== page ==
Home Care Staffing Strategy


Get our free guide to how surveying client and caregivers is key to success.

A Win-Win All Around

Our clients and their families should be able to expect more from us. This all starts with hiring the right people, providing the necessary training and education, and empowering our caregivers to be a meaningful part of the care team. As healthcare professionals who deliver services in the homes of our clients, it is our responsibility to educate our caregivers to not just check the boxes of the care plan, but to help us be the eyes and ears for family, physicians and other services providers.  This proactive approach helps to ensure we’re connecting our clients with the resources and complementary post-acute care that best meet their needs.

Not only does this wholistic approach have striking benefits for clients and their families, but if done right, this approach to home care can be financially lucrative for home care agencies. Having the technology to create efficiencies and optimize processes, coupled with quality care, relationship building, and meaningful human interaction can lead to more referrals, improve client acquisition, and increase client retention. It’s a win-win all around.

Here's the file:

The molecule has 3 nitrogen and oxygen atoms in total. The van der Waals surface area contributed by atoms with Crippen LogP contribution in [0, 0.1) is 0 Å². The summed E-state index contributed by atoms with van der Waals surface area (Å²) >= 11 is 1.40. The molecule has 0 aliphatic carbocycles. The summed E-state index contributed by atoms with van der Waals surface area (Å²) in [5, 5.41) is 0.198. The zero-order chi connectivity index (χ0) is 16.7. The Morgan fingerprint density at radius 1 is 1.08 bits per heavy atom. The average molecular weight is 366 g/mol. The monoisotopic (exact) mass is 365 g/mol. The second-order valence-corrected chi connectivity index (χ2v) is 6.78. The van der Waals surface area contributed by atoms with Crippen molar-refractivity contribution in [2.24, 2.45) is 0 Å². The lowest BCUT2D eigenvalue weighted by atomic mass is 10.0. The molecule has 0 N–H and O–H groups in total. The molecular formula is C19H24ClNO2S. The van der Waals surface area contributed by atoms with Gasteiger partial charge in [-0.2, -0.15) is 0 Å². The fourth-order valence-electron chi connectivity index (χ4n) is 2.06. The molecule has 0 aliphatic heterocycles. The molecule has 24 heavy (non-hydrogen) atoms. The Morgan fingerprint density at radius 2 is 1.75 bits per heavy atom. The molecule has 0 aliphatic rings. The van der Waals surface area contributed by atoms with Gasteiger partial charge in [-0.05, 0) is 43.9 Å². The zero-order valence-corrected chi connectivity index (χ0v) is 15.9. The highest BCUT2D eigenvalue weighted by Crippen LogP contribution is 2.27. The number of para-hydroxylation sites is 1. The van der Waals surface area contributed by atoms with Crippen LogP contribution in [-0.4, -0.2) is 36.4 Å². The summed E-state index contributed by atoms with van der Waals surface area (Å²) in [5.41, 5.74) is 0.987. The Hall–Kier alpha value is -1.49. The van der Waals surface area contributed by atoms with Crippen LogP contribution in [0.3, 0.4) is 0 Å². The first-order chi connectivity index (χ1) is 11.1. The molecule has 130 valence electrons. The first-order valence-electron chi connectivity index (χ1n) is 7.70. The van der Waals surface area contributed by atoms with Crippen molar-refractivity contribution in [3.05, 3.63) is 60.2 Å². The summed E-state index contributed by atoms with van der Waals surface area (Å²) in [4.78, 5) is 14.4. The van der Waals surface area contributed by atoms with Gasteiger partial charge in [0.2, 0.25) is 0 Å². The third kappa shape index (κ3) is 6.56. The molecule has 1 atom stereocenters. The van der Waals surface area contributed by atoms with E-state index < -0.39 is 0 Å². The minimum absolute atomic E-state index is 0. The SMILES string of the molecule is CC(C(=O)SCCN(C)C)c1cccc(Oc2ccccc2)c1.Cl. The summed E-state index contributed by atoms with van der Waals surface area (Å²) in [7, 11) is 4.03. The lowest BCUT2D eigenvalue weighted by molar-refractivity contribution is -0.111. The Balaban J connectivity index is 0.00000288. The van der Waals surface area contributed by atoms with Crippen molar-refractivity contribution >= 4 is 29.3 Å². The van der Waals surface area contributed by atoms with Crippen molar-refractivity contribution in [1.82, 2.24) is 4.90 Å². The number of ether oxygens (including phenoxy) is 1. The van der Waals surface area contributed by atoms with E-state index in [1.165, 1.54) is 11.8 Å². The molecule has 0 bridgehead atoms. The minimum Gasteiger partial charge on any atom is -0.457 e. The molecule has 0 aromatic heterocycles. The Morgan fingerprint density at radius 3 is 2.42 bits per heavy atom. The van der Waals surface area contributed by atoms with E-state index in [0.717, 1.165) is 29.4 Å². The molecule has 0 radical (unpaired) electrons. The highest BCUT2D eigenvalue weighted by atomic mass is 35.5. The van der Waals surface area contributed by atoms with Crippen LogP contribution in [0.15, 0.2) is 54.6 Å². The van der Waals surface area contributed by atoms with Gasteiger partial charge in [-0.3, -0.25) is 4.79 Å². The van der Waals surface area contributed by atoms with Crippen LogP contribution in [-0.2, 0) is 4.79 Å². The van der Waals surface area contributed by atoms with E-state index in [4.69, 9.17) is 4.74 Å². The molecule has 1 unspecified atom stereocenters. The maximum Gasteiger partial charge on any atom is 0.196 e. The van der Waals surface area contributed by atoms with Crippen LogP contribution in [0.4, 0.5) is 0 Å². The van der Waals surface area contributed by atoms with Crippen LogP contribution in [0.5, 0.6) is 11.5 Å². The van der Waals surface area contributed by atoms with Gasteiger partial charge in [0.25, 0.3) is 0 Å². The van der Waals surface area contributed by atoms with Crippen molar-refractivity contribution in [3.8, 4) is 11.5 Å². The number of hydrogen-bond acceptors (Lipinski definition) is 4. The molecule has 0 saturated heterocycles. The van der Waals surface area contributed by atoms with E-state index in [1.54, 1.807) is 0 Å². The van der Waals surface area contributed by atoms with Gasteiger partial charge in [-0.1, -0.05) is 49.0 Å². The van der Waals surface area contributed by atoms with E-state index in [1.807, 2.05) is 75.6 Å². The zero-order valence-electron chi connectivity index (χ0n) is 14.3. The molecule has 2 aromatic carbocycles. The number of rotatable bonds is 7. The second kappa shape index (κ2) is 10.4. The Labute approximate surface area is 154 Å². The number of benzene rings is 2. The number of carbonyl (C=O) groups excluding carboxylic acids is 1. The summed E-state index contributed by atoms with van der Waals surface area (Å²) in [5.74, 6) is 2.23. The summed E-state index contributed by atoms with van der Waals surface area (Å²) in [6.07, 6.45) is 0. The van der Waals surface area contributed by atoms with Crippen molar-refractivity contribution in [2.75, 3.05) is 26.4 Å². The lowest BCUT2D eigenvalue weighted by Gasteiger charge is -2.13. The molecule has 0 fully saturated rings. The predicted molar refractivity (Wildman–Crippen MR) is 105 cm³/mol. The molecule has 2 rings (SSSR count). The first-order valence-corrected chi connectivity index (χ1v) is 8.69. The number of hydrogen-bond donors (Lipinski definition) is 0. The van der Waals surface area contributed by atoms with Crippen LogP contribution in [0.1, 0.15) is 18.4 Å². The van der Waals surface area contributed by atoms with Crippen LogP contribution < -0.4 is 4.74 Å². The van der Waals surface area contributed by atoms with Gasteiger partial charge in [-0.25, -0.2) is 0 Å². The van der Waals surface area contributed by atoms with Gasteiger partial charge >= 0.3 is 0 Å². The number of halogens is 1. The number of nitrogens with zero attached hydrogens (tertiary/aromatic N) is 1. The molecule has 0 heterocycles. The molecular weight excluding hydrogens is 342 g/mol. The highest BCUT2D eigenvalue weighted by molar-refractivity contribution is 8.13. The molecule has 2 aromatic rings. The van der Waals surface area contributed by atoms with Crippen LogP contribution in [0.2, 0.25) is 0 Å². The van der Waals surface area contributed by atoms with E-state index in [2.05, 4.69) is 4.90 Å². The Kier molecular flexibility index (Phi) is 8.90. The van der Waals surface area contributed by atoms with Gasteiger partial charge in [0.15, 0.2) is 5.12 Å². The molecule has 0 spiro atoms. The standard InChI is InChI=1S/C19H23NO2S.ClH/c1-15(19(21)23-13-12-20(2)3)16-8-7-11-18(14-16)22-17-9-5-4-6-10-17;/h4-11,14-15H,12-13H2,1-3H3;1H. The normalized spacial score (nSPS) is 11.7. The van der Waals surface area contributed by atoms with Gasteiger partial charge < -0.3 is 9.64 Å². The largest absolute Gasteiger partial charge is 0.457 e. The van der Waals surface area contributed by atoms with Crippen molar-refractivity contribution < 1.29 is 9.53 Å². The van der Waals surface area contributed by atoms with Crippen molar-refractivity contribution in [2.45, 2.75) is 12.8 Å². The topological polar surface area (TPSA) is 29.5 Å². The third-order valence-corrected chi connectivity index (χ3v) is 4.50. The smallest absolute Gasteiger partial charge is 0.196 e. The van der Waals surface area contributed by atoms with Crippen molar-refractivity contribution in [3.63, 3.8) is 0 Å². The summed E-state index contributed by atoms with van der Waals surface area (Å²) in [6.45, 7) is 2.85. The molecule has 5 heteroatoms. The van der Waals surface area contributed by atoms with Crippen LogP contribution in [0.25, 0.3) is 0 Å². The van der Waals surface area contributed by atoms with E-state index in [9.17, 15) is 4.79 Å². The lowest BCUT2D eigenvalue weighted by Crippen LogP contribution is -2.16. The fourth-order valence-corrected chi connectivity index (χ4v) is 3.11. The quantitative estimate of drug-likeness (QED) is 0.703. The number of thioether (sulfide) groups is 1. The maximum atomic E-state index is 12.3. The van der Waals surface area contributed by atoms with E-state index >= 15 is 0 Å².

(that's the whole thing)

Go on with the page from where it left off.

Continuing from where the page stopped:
As home care providers, we must strive to deliver the best care possible to our clients. While our industry continues to find ways to best embrace the advances in technology and incorporate these advances into our service offerings, we need to ensure that this is not at the sacrifice of connecting with our clients and proactively understanding and addressing their needs and desires. The pendulum of care needs to remain at the heart of homecare – and that’s with the people who trust us to provide quality care and the caregivers who rise to that challenge every day.

1 Loneliness in Older Persons A Predictor of Functional Decline and Death
Carla M. Perissinotto, MD, MHSIrena Stijacic Cenzer, MAKenneth E. Covinsky, MD, MPH
Article Information
Arch Intern Med. 2012;172(14):1078-1084. doi:10.1001/archinternmed.2012.1993

Join 67,909 home care professionals on our email list

Get the latest updates from the blog and free resources to help you grow your home care business.